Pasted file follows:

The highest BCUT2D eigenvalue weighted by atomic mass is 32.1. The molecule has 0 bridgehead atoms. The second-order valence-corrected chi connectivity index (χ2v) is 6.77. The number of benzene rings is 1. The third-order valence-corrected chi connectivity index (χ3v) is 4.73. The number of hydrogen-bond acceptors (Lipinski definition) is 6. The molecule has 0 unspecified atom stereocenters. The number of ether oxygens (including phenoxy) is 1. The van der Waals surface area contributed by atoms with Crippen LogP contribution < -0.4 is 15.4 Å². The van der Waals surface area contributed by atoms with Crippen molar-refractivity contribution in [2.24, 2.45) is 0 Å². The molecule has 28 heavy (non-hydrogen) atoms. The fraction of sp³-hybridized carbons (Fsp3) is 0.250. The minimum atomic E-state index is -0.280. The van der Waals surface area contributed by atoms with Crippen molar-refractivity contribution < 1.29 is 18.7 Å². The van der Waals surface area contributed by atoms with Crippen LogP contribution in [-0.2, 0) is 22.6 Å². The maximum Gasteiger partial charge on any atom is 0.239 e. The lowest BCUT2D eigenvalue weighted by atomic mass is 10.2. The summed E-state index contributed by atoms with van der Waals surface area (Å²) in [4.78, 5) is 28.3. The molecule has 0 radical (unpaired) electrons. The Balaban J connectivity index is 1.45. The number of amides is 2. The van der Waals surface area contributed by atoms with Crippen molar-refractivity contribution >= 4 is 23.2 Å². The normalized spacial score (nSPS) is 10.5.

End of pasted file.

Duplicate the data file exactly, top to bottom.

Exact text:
The highest BCUT2D eigenvalue weighted by atomic mass is 32.1. The molecule has 0 bridgehead atoms. The second-order valence-corrected chi connectivity index (χ2v) is 6.77. The number of benzene rings is 1. The third-order valence-corrected chi connectivity index (χ3v) is 4.73. The number of hydrogen-bond acceptors (Lipinski definition) is 6. The molecule has 0 unspecified atom stereocenters. The number of ether oxygens (including phenoxy) is 1. The van der Waals surface area contributed by atoms with Crippen LogP contribution < -0.4 is 15.4 Å². The van der Waals surface area contributed by atoms with Crippen molar-refractivity contribution in [2.24, 2.45) is 0 Å². The molecule has 28 heavy (non-hydrogen) atoms. The fraction of sp³-hybridized carbons (Fsp3) is 0.250. The minimum atomic E-state index is -0.280. The van der Waals surface area contributed by atoms with Crippen molar-refractivity contribution < 1.29 is 18.7 Å². The van der Waals surface area contributed by atoms with Crippen LogP contribution in [-0.2, 0) is 22.6 Å². The maximum Gasteiger partial charge on any atom is 0.239 e. The lowest BCUT2D eigenvalue weighted by atomic mass is 10.2. The summed E-state index contributed by atoms with van der Waals surface area (Å²) in [4.78, 5) is 28.3. The molecule has 0 radical (unpaired) electrons. The Balaban J connectivity index is 1.45. The number of amides is 2. The van der Waals surface area contributed by atoms with Crippen molar-refractivity contribution >= 4 is 23.2 Å². The normalized spacial score (nSPS) is 10.5.